Comparison of java replication methods

1. Background

In the actual programming process, we often encounter this situation: there is an object A, at A certain time A already contains some valid values, at this time, we may need A new object B exactly the same as A, and any change to B will not affect the value in A, that is to say, A and B are two independent objects, but the initial value of B is determined by the object A.

class Student {  
    private int number;  
  
    public int getNumber() {  
        return number;  
    }  
  
    public void setNumber(int number) {  
        this.number = number;  
    }  
      
}  
public class Test {   
    public static void main(String args[]) {  
        Student stu1 = new Student();  
        stu1.setNumber(12345);  
        Student stu2 = stu1;  
        stu1.setNumber(54321);  
        System.out.println("Student 1:" + stu1.getNumber());  
        System.out.println("Student 2:" + stu2.getNumber());  
    }  
}

Why has changed student 2's student number and student 1's student number?
The reason lies in the sentence (stu2 = stu1). The function of this statement is to assign a reference of stu1 to stu2,
Thus, stu1 and stu2 point to the same object in the memory heap. As shown in the picture:

So, how can you copy an object cleanly and cleanly. In the Java language, using simple assignment statements can not meet this need. There are many ways to meet this demand,
(1) the values of object A are added to object B through set method;
(2) Rewrite the method clone() in java.lang.Object class;
(3) copy the objects through the tool classes BeanUtils and PropertyUtils in org.apache.commons;
(4) copy the object by serialization.
1. The values of object A are added to object B through set method, and the attributes are assigned one by one. We found that it is convenient to assign fewer attributes one by one, but when there are more attributes, you need to get and set all the time, which is very troublesome.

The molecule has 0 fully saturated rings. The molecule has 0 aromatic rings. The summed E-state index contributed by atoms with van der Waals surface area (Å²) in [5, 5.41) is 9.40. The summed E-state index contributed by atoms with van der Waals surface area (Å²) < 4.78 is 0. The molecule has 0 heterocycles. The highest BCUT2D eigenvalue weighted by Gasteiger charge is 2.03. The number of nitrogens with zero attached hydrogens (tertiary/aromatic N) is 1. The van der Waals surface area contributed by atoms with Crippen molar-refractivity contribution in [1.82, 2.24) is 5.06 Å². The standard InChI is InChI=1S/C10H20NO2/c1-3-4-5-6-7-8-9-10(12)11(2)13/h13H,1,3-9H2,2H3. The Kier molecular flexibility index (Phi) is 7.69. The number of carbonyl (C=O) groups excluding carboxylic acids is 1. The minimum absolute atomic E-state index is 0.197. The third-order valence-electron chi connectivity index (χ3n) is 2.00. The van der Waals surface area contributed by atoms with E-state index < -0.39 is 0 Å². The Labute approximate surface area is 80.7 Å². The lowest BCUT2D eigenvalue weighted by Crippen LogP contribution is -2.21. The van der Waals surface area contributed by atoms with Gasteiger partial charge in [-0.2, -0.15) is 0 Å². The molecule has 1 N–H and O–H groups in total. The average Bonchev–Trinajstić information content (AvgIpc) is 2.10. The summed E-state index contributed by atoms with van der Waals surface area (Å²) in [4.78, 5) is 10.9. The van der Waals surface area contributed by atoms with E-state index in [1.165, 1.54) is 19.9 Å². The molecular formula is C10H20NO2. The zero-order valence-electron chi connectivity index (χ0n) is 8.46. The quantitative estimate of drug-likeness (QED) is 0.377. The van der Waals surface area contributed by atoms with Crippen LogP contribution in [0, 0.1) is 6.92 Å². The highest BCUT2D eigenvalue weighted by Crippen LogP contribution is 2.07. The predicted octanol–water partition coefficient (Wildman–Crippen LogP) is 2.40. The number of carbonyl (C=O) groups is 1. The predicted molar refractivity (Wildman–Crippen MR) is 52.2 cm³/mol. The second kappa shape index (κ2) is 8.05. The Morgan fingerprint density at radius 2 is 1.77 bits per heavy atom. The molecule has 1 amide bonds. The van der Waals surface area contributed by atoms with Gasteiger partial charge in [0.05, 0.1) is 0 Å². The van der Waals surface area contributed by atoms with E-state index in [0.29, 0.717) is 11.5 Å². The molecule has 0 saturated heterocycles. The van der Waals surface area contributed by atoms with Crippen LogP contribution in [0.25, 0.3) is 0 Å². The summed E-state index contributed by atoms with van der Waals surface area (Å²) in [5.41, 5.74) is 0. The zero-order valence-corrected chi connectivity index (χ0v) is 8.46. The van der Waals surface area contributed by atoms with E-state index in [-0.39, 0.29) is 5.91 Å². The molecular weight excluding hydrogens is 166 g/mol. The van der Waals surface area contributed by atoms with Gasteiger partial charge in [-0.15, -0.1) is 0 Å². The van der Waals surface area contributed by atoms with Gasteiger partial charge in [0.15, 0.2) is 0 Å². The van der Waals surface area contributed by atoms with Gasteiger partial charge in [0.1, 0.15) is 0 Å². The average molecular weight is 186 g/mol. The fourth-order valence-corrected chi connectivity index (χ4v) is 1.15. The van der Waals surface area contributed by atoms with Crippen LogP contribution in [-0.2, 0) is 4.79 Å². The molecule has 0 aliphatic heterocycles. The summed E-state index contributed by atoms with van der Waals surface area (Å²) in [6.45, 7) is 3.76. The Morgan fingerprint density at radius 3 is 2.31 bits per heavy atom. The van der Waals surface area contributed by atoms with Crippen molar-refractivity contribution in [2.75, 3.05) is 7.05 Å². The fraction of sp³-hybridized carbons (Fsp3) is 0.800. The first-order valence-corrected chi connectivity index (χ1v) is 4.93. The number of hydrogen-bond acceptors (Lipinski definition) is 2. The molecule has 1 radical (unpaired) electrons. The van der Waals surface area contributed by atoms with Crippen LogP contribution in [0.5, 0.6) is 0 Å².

2. Rewrite the method clone() in the java.lang.Object class
First, introduce two different cloning methods, shallow clone and deep clone.

In Java language, data types are divided into value types (basic data types) and reference types. Value types include simple data types such as int, double, byte, boolean, char, and reference types include complex types such as class, interface, array, etc. The main difference between shallow cloning and deep cloning is whether it supports the replication of member variables of reference type. The following details the two.

2.1 shallow cloning
General steps:

The copied class needs to implement the Clonenable interface (if not, the CloneNotSupportedException exception will be thrown when calling the clone method). This interface is a tag interface (no methods included)

Override the clone() method with the access modifier set to public. The super.clone() method is invoked to get the copied object. (native is the local method)
 

class Student implements Cloneable{  
    private int number;  
  
    public int getNumber() {  
        return number;  
    }  
  
    public void setNumber(int number) {  
        this.number = number;  
    }  
      
    @Override  
    public Object clone() {  
        Student stu = null;  
        try{  
            stu = (Student)super.clone();  
        }catch(CloneNotSupportedException e) {  
            e.printStackTrace();  
        }  
        return stu;  
    }  
}  
public class Test {  
    public static void main(String args[]) {  
        Student stu1 = new Student();  
        stu1.setNumber(12345);  
        Student stu2 = (Student)stu1.clone();  
          
        System.out.println("Student 1:" + stu1.getNumber());